The NDA on the Nvidia RTX 2080 Ti has been lifted and we are finally getting the numbers and reviews that we need in order for us to decide whether or not we can recommend these new graphics cards to the general public.
I talked about how the Nvidia RTX 2080 Ti is not what Nvidia promised, at least at launch but here we are going to look into what other publications have to say about the graphics cards.
Nvidia RTX 2080 Ti/2080 Review Roundup
The following is what major publications have to say about the new Nvidia RTX 2080 Ti and 2080 graphics cards that are based on the Turing architecture.
According to The Verge, the Nvidia RTX 2080 is not powerful enough for 4K 60 FPS gaming and that the Nvidia RTX 2080 Ti is the only real option if you are looking to hit that sweet spot at the higher resolution. The Verge gave the Nvidia RTX 2080 Ti a score of 7.5 out of 10 and the Nvidia RTX 2080 got an 8 out of 10.
It is also worth noting that both these cards have a higher TDP and need a 650W power supply. It is also interesting that the Ray tracing / DLSS improvements are still unknown, which is something that I have mentioned as well.
CNET also shared similar views regarding the graphics cards and mentioned that while these graphics cards are powerful, they are not what people expected. The following is what Sean Hollister had to say in this regard:
The verdict is in, and frankly, it’s not what we expected:may be powerful, but they may also be a tough sell for discerning PC gamers.
Tom’s Hardware mentioned that the Nvidia RTX is not the most powerful graphics card on the market and if you are looking to play games at 4K 60 FPS without turning down the settings then this is what you should get. In short Chris Angelini had the following to say regarding the matter:
If you aspire to game at 4K and don’t want to choose between smooth frame rates and maxed-out graphics quality, GeForce RTX 2080 Ti is the card to own.
That might be the case but keep in mind the price point as well as the fact that at launch we had nothing to test the ray tracing or DLSS features, it is indeed a tough sell.
PC Perspective found this to be a tough sell and found it hard to recommend. This seems like a common trend among the reviews and I feel the same way as well. Ken Addison had the following to say about the Nvidia RTX 2080 Ti and Nvidia RTX 2080:
Until we see substantial software adoption of features like DLSS and real-time ray tracing in PC games, or the GTX 1080 Ti disappears from the retail channel, it would be impossible for me to recommend the RTX 2080 over the GTX 1080 Ti.
That might seem to be a bit harsh but if it keeps the general consumer from jumping on the hype train then so be it. But I am sure that there are going to be plenty of people that are going to buy these cards no matter what and they probably have pre-ordered one of these GPUs without even reading the reviews.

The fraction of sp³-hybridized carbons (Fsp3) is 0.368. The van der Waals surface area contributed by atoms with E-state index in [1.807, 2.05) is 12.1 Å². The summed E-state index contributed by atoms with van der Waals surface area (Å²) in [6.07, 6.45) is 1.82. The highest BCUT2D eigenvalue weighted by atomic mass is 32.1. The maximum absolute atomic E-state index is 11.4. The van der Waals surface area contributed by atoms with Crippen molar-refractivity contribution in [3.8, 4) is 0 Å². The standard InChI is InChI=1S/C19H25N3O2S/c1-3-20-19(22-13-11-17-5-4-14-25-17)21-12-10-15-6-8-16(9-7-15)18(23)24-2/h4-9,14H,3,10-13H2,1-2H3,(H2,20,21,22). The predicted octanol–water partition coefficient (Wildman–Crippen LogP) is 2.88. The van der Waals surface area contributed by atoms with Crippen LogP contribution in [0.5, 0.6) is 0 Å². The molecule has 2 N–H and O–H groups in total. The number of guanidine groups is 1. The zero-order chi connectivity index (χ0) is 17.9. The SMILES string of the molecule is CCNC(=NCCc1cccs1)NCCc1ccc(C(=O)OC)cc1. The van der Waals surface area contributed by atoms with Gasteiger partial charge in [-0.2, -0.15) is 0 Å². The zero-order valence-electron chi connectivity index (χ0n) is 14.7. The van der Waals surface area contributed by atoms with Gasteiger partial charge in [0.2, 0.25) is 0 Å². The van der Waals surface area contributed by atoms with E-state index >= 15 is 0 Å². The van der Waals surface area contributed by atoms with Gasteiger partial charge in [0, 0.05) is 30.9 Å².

Sam Machkovech compared the performance of the RTX 2080 to the GTX 1080 Ti and said that it is a tough sell keeping in mind how similar the performance is and the additional price that you are paying for the RTX graphics card. The following is what he had to say in this regard:
$1,200 is a lot of money to guarantee locked 4K/60fps performance at near-highest settings in your favorite PC games, while the wait and additional cost of the RTX 2080 feels like a lot to ask for when the above benchmarks tell us that the 1080 Ti still pretty much packs the same punch.
$1200 is a lot of money for a graphics card, no matter how great it performs. At the end of the day this is a product for the general consumer and at this price point, there are only a few people that can afford to get one of these graphics cards.
Nate Oh also had similar thoughts. He mentioned the high price, the comparable performance and the lack of features that were promised at launch. The following is what he had to say in this regard:
[Gamers] will have to think long and hard about paying extra to buy graphics hardware that is priced extra with features that aren’t yet applicable to real-world gaming, and yet only provides performance comparable to previous generation video cards.
Engadget gave the Nvidia RTX 2080 Ti am 86 out of 100 which is pretty decent. Devindra Hardawar mentioned that the GPU is able to deliver 4K 60 FPS and also praised how cool it was under load. He also mentioned the lack of ray tracing supported games like the countless others before him.
The RTX 2080 Ti is the fastest consumer video card today by far, but you’ll have to pay dearly for the privilege of owning one. And while we’re intrigued by NVIDIA’s ray tracing and AI rendering technology, it’s too early to tell how useful they’ll be.
The Nvidia RTX 2080 Ti might be the worlds fastest graphics card right now and it might seem like the shiny new thing to get but unless we can see how well it performs with ray tracing enabled titles and how many games actually support the feature we cannot recommend it, just like other publications what I have mentioned here.
Let us know what you think about the Nvidia RTX 2080 Ti and whether or not this is something that you are interested in getting.